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Luthor Harkon

Judgement comes to us all...

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Luther Harkon, maybe I just read over it, but didn't the NPC they murdered have a plot-function of sorts? If so, it's pretty easy to show your players that killing him maybe wasn't the smartest idea: their work gets more difficult. Maybe he could have told them something that better prepared them for running into this cultist lair or what have you, I'm sure you can think of something. You get my meaning, just make it abundantly clear that shooting first and asking questions later might not be the best way for inquisitorial Akolytes, in their own professional interest.

 

Since it obviously was a comprehensible in-character decision, I wouldn't opt for insanity and definitely not for corruption, but I think what you're planning with the investigator on their tracks is definitely appropriate. No consequences at all would, as Spacebaty pointed out, be simply boring.

And yes, real humans are a bunch of sadists covered by a thin sugar icing of civilisation. Still, that fact does not relieve you or your duty as GM to set the mood at your gaming table. Roleplaying is a work of fiction, and it follows essentially the same rules for drama as more linear means of storytelling. So, if you (and your group) want an emotional backdrop of "life is cheap and the world is bad and hell we dont give a ****", fine, let them roll like this. If you're aiming for something more... refined, for moral greys, guilt, action, reaction, consequences (well, the Shakespearean stuff basically), then no, don't let them get away with this.

 

Of course, just my personal 2 cents ;)

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Innocence proves nothing!

 

Well, yes, that is what he did, and I was a little surprised as well; though I consider this as a good immersion into the role (by the player) and less wanton destruction (i.e. the player is not a 13-year-old who was giggling while making this decision).

 

It is inhuman, but I suspect this was the point. The Tech-Priest is so inhuman, that he saw the Colonel as a nuisance similar to a virus/bug in a computer system that had to be eradicated.

Killing his servant while fleeing was a reaction by the rest of the party and those considered him the culprit. Actually the Assassin killed him with a head shot, while the others wanted to capture him alive for further interrogation (but they get used to the fact that the Assassin always kills and never leaves anyone for interrogation). He wanted to leave no possible “witnesses”.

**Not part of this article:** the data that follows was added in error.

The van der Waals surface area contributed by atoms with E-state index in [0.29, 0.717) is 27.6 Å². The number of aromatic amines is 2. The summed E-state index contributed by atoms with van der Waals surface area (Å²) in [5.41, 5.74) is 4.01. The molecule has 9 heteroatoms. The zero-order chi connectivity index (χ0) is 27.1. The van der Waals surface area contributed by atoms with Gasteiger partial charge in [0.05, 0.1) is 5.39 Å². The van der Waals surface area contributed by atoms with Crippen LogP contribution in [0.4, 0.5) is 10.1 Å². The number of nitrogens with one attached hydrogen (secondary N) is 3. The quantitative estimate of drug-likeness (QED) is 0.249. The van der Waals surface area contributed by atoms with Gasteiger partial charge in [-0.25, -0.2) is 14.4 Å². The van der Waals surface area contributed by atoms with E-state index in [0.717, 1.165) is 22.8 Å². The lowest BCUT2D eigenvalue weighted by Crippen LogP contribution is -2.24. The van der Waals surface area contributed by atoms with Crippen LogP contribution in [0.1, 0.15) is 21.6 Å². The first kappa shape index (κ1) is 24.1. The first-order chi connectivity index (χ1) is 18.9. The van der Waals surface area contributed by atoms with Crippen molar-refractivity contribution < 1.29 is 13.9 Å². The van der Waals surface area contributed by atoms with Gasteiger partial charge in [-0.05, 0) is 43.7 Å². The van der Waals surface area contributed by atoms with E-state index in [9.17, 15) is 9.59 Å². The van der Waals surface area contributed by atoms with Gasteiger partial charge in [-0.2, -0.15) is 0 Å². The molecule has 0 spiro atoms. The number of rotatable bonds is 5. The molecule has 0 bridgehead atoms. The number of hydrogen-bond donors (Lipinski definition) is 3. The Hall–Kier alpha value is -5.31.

Besides, it was clear the Colonel had no valuable information and that he was of no use and neither could help them in any way. He was very eccentric and aloof to the degree that he tended to not even listen to anything the PCs said. His servant even pretended to be dumb, because it didn’t matter anyway.

 

In the view of the Tech-Priest it was not crazy. Actually it was the opposite in his view. He comes from a strong caste-like background actually.

 

The cult plot will be “daemonic” enough, so that I want to have more mundane repercussions (i.e. the Commissar) for the Tech-Priest.

 

 

In that case I stand corrected. Good call and kudos to the player  :)

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Luther Harkon, maybe I just read over it, but didn't the NPC they murdered have a plot-function of sorts? If so, it's pretty easy to show your players that killing him maybe wasn't the smartest idea: their work gets more difficult. Maybe he could have told them something that better prepared them for running into this cultist lair or what have you, I'm sure you can think of something. You get my meaning, just make it abundantly clear that shooting first and asking questions later might not be the best way for inquisitorial Akolytes, in their own professional interest.

 

Since it obviously was a comprehensible in-character decision, I wouldn't opt for insanity and definitely not for corruption, but I think what you're planning with the investigator on their tracks is definitely appropriate. No consequences at all would, as Spacebaty pointed out, be simply boring.

And yes, real humans are a bunch of sadists covered by a thin sugar icing of civilisation. Still, that fact does not relieve you or your duty as GM to set the mood at your gaming table. Roleplaying is a work of fiction, and it follows essentially the same rules for drama as more linear means of storytelling. So, if you (and your group) want an emotional backdrop of "life is cheap and the world is bad and hell we dont give a ****", fine, let them roll like this. If you're aiming for something more... refined, for moral greys, guilt, action, reaction, consequences (well, the Shakespearean stuff basically), then no, don't let them get away with this.

 

Of course, just my personal 2 cents ;)

 

No, he had not a plot function. He was part of a “side-quest”, which was more a red herring than anything else. That’s basically why he was such a nuisance to the PCs (and especially the Tech-Priest); he cost time and resources without being of any use.

 

Insanity is not really an option for me in this case. The Tech-Priest (and three others out of five PCs…) has the Jaded talent anyway…

 

Moral greys are basically what my Dark Heresy setting is all about. The Commissar will make an appearance for sure, though his sphere of influence/jurisdiction on the PCs will be limited anyway. Though those PCs not under the umbrella of a mighty Adeptus (i.e. the Assassin and the Imperial Guardsman) might get a serious interrogation by him…

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